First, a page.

App of the Week: Brian Cox’s Wonders of the Universe

HarperCollins Publishers Ltd

Compatible with:
iPhone 3GS or up (optimized for iPhone 5)

iPod touch 3rd gen or up


iOS 5.0


Available here


With their endless capabilities, your iPhone and iPad were designed, and marketed, under one simple banner.

The world in your hands.

It was a lofty goal that has, of course, been achieved. With the mind boggling specs, features, and of course applications, there is little of the world that isn’t available to you at high speed and incredible clarity thanks to the iDevices. Now though, there is at least one app out there that says that’s not good enough and would like to give you not the world in your hands, but the entire universe.

Thanks to it, now, as James Bond tried to warn us, the world is not enough.

Brian Cox’s Wonders of the Universe (and no, not that Brian Cox) is based around the four part TV series of the same name where Professor Brian Cox takes viewers on a tour of the known universe with incredible thoroughness and mind boggling visuals. The app aims for the same goal as it allows users to explore the entirety of the known universe with full information and visuals for everything along the way. A lofty goal that it not only achieves but does so in a capacity that is almost impossible to fully understand.

For instance, you start off on a 3D map of the universe, using your fingers to zoom and interact with it. On the top of the screen is a scale option which will allow you to control your viewing capacity of the universe, and ranges from the end of it all, to a zoom in that will let you view the sub-atomic particles that make up everything that is known. On the bottom of the screen is a bar of information that will provide texts, videos, and more about anything you can find and will also let you quick jump to certain things. There is an almost impossible amount of media available on all subjects, with much of it being tied to the miniseries that boldly tried to explain the going ons of the entire universe in an entertaining manner, and nearly achieved it.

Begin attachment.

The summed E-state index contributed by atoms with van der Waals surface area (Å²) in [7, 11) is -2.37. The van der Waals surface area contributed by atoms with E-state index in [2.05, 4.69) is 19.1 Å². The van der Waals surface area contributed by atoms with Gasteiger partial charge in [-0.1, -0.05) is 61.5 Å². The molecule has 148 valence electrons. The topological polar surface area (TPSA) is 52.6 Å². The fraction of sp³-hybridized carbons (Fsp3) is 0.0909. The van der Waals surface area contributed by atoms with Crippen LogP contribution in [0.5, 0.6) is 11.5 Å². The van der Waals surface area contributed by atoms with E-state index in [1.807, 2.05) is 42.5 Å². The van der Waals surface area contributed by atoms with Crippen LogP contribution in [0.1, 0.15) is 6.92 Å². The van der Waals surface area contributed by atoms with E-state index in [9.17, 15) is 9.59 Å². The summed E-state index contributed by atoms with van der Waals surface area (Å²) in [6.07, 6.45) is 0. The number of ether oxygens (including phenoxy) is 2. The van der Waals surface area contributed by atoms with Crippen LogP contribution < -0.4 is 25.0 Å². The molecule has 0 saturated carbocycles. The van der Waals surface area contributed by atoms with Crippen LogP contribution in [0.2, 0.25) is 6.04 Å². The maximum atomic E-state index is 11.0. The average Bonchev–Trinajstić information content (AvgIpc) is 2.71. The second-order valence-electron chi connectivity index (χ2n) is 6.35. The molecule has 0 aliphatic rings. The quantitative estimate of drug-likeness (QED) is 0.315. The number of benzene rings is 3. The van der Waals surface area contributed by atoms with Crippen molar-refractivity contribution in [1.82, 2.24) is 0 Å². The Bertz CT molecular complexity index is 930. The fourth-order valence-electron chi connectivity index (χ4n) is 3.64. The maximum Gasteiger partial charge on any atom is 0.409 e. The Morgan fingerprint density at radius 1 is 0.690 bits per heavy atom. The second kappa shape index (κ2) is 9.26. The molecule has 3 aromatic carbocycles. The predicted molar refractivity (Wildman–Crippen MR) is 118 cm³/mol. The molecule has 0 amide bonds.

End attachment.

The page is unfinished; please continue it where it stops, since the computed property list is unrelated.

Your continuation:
That’s one thing to consider about this app. You can call it an educational tool, and it most certainly is, but its greater achievement is the entertainment. Professor Cox travels the world to capture events like the aurora borealis and a total eclipse in their most perfect forms. His experiments are both incredible exhibitions of the known, and fascinating explorations of the unknown, and it’s his love of it all that frames the entire app, and makes it half of what it is.

The other, arguably larger, part of the app doesn’t involve any pre-loaded media, but rather the joy of exploration. When you consider how much information and visuals are available for just the Earth alone on top of that same level of depth being provided for essentially everything we know about the large part of entirety, you could argue that much like the universe itself, there is no real end to this app. There certainly is no end to the fun it provides.

Which does bring up one of the minor sticking points of this app. At $5.99 it is a little more expensive than the usual app, but as you may have already figured out, it is hard to argue that you don’t get what you pay for. Also, while the app is now available for the iPhone and iPod touch, to truly appreciate it you really do need an iPad, preferably with the retina display.

That aside, if you have the proper set up and the funds what you get is an app that fills you with this otherworldly feeling that is like someone injected pure wonder into your veins. It successfully covers the bold topic of everything, with a careful wisdom and infinite amount of fun. There is no moon, star, landmark, black hole, sun, or planet that isn’t included for detailed exploration, and all of it is beautiful and fascinating.

Much more than a time waster, and something far greater than a textbook, there is no classification for this app that would easily explain or define it. Not only is it nearly everything about nearly everything, it is also my app of the week.